Metropolitan News-Enterprise


Wednesday, May 7, 2014


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Failure to Pay Fee No Bar to Government Claim, C.A. Rules




A plaintiff whose tort claim was accepted by the claims board despite his inadvertent failure to pay the required fee was not barred from suing on the claim, the Court of Appeal for this district ruled yesterday.

“Failure to follow the requirements of the Government Tort Claims Act often bars a plaintiff from filing an action against a state agency,” Presiding Justice Arthur Gilbert wrote for Div. Six. “But not always.  The Act recognizes that in certain cases an inflexible application of its requirements produces an unjust result for which relief is available.  The instant case is an example.”

The court reinstated Eric Sykora’s suit against what used to be the state Department of Mental Health, now the Department of State Hospitals.

Mental Disorders

Sykora is a former patient of Atascadero State Hospital, having been diagnosed with multiple mental disorders prior to being treated and discharged in May 2011. About 11 days after his release, his sister reported that he was confused and hearing voices, and the next day he was discovered in a pool of his own blood, having cut off his genitals, which he said the devil told him to do.

In November of that year, his attorney mailed a “government claims form” to the Victim Compensation and Government Claims Board, alleging that the state committed medical malpractice by releasing him without psychotropic medication. After the board did not respond, suit was filed against the department in San Luis Obispo Superior Court.

In April 2013, the department moved for judgment on the pleadings, saying Sykora’s action was barred by the claims act. The motion was accompanied by a declaration in which the board’s custodian of records said the plaintiff did not comply with Government Code §911(b)(2), which requires that each claim presented to the board be accompanied by a $25 fee.

Plaintiff’s Opposition

The plaintiff opposed the motion on several grounds, one of which was that the board never informed him of any deficiency in the filing. His attorney attached a declaration saying he or his staff had inadvertently omitted the check for the fee and was unaware of the omission until he received the motion for judgment on the pleadings.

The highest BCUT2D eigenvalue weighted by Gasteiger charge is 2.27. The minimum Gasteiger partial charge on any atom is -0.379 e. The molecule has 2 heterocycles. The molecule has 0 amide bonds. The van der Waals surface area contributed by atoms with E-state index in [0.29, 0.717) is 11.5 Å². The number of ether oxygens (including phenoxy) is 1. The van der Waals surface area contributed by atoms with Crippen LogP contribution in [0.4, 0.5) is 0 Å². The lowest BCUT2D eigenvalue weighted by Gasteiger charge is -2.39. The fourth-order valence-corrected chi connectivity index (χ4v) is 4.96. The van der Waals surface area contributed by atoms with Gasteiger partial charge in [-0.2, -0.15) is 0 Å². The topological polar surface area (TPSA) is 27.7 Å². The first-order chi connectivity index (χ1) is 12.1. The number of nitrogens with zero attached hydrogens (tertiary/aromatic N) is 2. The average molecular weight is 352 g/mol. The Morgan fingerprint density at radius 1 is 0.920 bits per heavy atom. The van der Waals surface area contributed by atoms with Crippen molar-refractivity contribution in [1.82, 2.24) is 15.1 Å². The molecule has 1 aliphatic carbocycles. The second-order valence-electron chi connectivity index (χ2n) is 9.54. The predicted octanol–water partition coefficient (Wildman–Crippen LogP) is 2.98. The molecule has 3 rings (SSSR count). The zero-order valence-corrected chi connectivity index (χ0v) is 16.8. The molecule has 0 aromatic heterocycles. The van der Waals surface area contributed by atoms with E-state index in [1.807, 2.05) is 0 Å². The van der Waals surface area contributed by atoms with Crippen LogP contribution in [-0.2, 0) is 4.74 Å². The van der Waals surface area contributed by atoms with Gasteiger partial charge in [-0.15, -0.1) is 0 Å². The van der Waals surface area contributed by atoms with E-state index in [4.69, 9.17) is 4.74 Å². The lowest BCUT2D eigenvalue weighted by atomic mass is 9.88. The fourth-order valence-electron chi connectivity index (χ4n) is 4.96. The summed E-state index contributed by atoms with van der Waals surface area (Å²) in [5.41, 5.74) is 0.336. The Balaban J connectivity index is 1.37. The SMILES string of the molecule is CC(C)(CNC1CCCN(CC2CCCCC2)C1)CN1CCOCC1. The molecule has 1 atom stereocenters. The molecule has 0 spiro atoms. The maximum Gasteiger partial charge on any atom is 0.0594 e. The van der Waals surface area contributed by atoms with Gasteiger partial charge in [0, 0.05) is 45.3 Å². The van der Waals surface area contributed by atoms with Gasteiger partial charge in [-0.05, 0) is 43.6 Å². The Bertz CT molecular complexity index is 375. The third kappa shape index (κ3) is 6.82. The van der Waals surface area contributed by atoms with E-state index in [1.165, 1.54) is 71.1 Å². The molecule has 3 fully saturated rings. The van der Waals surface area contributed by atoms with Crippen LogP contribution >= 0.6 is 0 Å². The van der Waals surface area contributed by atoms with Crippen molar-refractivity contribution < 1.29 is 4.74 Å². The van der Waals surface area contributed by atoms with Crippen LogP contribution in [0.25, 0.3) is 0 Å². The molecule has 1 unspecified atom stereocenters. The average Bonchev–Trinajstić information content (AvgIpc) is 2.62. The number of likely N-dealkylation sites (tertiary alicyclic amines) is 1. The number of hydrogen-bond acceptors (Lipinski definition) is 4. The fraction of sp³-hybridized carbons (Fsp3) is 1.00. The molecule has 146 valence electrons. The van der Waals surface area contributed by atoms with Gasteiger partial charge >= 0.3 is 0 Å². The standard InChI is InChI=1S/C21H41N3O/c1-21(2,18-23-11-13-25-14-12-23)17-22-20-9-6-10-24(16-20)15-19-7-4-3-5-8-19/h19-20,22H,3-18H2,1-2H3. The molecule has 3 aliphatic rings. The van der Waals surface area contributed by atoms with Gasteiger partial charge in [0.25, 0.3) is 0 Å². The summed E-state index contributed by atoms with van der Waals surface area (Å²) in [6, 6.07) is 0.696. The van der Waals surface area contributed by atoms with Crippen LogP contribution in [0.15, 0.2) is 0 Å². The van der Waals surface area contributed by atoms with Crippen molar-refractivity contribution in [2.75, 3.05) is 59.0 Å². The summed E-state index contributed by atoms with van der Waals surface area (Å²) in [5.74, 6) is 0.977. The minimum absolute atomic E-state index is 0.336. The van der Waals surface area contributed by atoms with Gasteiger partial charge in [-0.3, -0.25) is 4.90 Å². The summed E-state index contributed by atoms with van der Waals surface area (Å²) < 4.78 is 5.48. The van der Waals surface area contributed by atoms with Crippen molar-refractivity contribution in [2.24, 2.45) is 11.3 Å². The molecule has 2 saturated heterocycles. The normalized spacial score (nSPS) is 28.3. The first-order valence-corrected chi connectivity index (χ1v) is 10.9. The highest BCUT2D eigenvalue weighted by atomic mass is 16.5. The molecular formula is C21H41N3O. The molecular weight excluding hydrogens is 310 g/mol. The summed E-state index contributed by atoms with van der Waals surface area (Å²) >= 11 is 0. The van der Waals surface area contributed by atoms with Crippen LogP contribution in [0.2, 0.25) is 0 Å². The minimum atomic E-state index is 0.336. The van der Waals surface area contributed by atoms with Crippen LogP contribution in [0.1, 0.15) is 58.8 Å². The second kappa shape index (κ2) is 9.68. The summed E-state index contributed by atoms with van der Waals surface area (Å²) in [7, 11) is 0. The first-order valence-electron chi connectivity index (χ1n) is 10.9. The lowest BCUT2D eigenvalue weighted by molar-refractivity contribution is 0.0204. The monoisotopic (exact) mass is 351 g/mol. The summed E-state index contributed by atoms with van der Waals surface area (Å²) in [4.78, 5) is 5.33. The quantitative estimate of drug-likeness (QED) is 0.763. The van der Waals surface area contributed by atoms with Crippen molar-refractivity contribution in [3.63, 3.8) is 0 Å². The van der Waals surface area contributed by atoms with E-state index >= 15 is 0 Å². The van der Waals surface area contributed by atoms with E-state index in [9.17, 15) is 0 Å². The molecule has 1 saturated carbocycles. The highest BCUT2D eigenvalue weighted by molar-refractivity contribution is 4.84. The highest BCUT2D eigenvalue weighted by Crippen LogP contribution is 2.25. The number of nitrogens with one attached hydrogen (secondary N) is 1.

Judge Martin Tangeman granted the motion, finding that the plaintiff’s “inadvertent failure to include the filing fee” meant that the claim was not “accepted” by the board and that the statutory claims-presentation requirement was not complied with.

Gilbert, however, said the ruling was flawed for a number of reasons.

Whether the board “accepted” the claim, he said, was an issue of fact that could not be resolved on a motion for judgment on the pleadings, which is equivalent to a demurrer. Nor could the trial judge properly take judicial notice of the facts sworn to on “information and belief” by the board’s records custodian or make a factual finding based on those facts, the presiding justice said.

Statute Cited

Gilbert further rejected the state’s assertion that the board had no duty to advise the plaintiff of the deficiency. That argument was contrary to §910.8, which allows the board “at any time within 20 days after the claim is presented” to “give written notice of its insufficiency, stating with particularity the defects or omissions therein,” the jurist wrote, and to §911, which says that a “defense as to the sufficiency of the claim” is waived by failure to give notice under §910.8.

The presiding justice rejected the state’s argument that §§ 910.8 and 911 only apply to deficiencies in the contents of claims. The filing fee “is an integral part of the claim,” Gilbert said, noting that §911.2(b) provides that if a claimant applies for a waiver of the fee and is turned down, he or she must be given 10 days to pay, suggesting the Legislature intended to treat nonpayment as a correctible deficiency.

Gilbert elaborated:

“Assume Sykora or his attorney had gone to the Board in person and filed a timely claim without the filing fee.  The Board ‘file stamps’ the claim and assigns it a number.  Mission accomplished.  Sykora or his attorney leaves with the confidence the claim is timely and exchanges a ‘have a nice day’ with the clerk behind the counter.  No reasonable interpretation of the legislative scheme would allow the Board to wait until litigation to raise the absence of the filing fee to defeat the claim.  There is no reasonable justification for a different result simply because the claim was sent by mail.  This ‘gotcha’ tactic was not contemplated by the Legislature.”

The case is Sykora v. State Department of State Hospitals, 14 S.O.S. 2323.


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